A Course of Lectures on Dramatic Art and Literature

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Hogan & Thompson, 1833 - Drama - 442 pages
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Page 334 - Tis two or three, my lord, that bring you word, Macduff is fled to England. Macb. Fled to England ? Len. Ay, my good lord. Macb. Time, thou anticipat'st my dread exploits : The flighty purpose never is o'ertook, Unless the deed go with it : from this moment, The very firstlings of my heart shall be The firstlings of my hand.
Page 323 - Yet nature is made better by no mean But nature makes that mean : so, over that art Which you say adds to nature, is an art That nature makes. You see, sweet maid, we marry A gentler scion to the wildest stock, And make conceive a bark of baser kind By bud of nobler race : this is an art Which does mend nature, change it rather, but The art itself is nature.
Page 301 - element,' but the word is over-worn. \Exit. Vio. This fellow is wise enough to play the fool ; And to do that well craves a kind of wit : He must observe their mood on whom he jests, The quality of persons, and the time, And, like the haggard, check at every feather That comes before his eye.
Page 196 - Between the acting of a dreadful thing And the first motion, all the interim is Like a phantasma, or a hideous dream : The genius, and the mortal instruments, Are then in council; and the state of man, Like to a little kingdom, suffers then The nature of an insurrection.
Page 282 - How absolute the knave is ! we must speak by the card, or equivocation will undo us. By the Lord, Horatio, these three years I have taken note of it ; the age is grown so picked that the toe of the peasant comes so near the heel of the courtier, he galls his kibe. How long hast thou been a grave-maker? First Clo. Of all the days i' the year, I came to 't that day that our last king Hamlet overcame Fortinbras.
Page 298 - ... properties subsist in him peaceably together. The world of spirits and nature have laid all their treasures at his feet: in strength a demi-god, in profundity of view a prophet, in all-seeing wisdom a guardian spirit of a higher order, he lowers himself to mortals as if unconscious of his superiority, and is as open and unassuming as a child.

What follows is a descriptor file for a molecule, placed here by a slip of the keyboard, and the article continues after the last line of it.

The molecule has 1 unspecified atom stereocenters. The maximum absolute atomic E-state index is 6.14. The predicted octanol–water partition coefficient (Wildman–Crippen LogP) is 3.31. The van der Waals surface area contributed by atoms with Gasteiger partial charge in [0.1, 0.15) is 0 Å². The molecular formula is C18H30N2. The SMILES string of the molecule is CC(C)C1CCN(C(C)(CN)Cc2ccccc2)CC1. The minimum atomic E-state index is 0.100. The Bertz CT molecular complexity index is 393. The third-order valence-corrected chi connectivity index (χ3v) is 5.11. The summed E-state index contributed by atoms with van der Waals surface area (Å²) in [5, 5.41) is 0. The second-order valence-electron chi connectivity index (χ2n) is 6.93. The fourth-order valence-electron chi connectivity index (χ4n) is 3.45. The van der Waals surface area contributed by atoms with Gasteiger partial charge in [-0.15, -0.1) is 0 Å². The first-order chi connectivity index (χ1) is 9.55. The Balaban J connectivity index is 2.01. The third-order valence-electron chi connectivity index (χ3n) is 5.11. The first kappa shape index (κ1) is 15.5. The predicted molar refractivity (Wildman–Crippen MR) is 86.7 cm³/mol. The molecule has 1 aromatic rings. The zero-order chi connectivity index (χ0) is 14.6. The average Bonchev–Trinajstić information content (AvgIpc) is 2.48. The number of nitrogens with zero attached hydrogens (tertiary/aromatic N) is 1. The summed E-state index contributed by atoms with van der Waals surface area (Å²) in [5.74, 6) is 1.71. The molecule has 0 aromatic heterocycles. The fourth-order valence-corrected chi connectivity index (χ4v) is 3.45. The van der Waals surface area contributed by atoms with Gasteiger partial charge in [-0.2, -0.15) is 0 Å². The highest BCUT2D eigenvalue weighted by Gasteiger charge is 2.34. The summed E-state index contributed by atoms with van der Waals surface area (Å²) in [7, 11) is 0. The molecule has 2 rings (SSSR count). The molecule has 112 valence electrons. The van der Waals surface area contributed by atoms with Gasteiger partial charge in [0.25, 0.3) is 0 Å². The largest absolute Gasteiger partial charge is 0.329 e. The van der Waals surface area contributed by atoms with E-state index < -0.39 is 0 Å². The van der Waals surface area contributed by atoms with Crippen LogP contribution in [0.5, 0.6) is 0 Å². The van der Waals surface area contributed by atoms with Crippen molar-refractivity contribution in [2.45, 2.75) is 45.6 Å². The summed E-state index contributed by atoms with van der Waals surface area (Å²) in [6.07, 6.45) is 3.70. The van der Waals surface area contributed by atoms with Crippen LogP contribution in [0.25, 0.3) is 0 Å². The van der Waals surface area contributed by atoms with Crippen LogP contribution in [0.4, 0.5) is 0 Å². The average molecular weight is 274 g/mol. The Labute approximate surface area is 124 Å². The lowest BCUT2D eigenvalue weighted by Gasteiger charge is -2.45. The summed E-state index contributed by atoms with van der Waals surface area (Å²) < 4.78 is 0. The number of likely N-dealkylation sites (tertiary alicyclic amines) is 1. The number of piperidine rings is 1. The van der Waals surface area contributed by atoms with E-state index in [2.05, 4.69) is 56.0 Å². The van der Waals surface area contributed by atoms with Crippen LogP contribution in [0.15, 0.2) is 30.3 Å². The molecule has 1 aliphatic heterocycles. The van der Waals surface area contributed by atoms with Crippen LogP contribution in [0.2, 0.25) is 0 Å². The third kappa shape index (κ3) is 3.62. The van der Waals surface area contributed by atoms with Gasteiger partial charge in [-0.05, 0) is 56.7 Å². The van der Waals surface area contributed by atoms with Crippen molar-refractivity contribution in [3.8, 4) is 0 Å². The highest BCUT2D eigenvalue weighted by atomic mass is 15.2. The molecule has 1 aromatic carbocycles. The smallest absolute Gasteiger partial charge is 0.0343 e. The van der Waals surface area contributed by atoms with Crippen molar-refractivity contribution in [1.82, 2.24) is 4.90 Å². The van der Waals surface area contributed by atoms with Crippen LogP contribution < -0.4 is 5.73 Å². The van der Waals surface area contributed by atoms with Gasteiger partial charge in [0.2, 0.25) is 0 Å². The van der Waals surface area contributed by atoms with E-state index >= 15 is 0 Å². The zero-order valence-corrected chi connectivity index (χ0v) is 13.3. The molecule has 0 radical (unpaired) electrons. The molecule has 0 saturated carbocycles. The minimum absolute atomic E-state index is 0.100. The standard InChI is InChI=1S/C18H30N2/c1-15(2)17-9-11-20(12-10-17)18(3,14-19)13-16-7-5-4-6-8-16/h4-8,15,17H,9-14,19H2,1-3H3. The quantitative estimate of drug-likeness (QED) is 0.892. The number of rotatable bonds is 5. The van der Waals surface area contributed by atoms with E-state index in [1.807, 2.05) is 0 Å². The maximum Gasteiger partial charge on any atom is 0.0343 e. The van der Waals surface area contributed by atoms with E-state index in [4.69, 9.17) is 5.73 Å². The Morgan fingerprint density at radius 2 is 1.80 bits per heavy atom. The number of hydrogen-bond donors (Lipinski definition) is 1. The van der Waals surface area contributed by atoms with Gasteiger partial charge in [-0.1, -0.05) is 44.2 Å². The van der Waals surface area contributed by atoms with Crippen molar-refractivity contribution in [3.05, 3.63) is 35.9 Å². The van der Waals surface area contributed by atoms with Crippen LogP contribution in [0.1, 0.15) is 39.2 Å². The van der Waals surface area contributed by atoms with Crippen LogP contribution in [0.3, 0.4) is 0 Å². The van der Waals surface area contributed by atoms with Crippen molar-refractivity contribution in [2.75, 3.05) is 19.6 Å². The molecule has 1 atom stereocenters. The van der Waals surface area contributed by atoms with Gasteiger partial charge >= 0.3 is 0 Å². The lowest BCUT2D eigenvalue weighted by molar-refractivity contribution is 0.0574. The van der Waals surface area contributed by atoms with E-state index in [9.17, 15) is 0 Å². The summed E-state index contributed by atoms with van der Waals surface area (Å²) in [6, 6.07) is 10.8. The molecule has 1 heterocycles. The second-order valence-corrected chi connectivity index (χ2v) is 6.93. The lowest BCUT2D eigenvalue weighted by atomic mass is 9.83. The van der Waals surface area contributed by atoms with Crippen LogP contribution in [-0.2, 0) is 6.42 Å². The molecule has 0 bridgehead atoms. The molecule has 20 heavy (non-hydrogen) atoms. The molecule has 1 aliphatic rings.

Page 325 - By the manner in which he has handled it, it has become a glorious song of praise on that inexpressible feeling which ennobles the soul and gives to it its highest sublimity, and which elevates even the senses themselves into soul...
Page 323 - Say there be ; Yet nature is made better by no mean But nature makes that mean : so, over that art Which you say adds to nature, is an art That nature makes.
Page 294 - And yet Johnson has objected to Shakespeare, that his pathos is not always natural and free from affectation. There are, it is true, passages, though, comparatively speaking, very few, where his poetry exceeds the bounds of true dialogue, where a too soaring imagination, a too luxuriant wit, rendered the complete dramatic forgetfulness of himself impossible. With this exception, the censure originates only in a fanciless way of thinking, to which everything appears unnatural that does not suit its...
Page 300 - Shakespear's comic talent is equally wonderful with that which he has shown in the pathetic and tragic : it stands on an equal elevation, and possesses equal extent and profundity. All that I before wished was, not to admit that the former preponderated. He is highly inventive in comic situations and motives. It will be hardly possible to show whence he has taken any of them ; whereas in the serious part of his drama, he has generally laid hold of something already known. His comic characters are...

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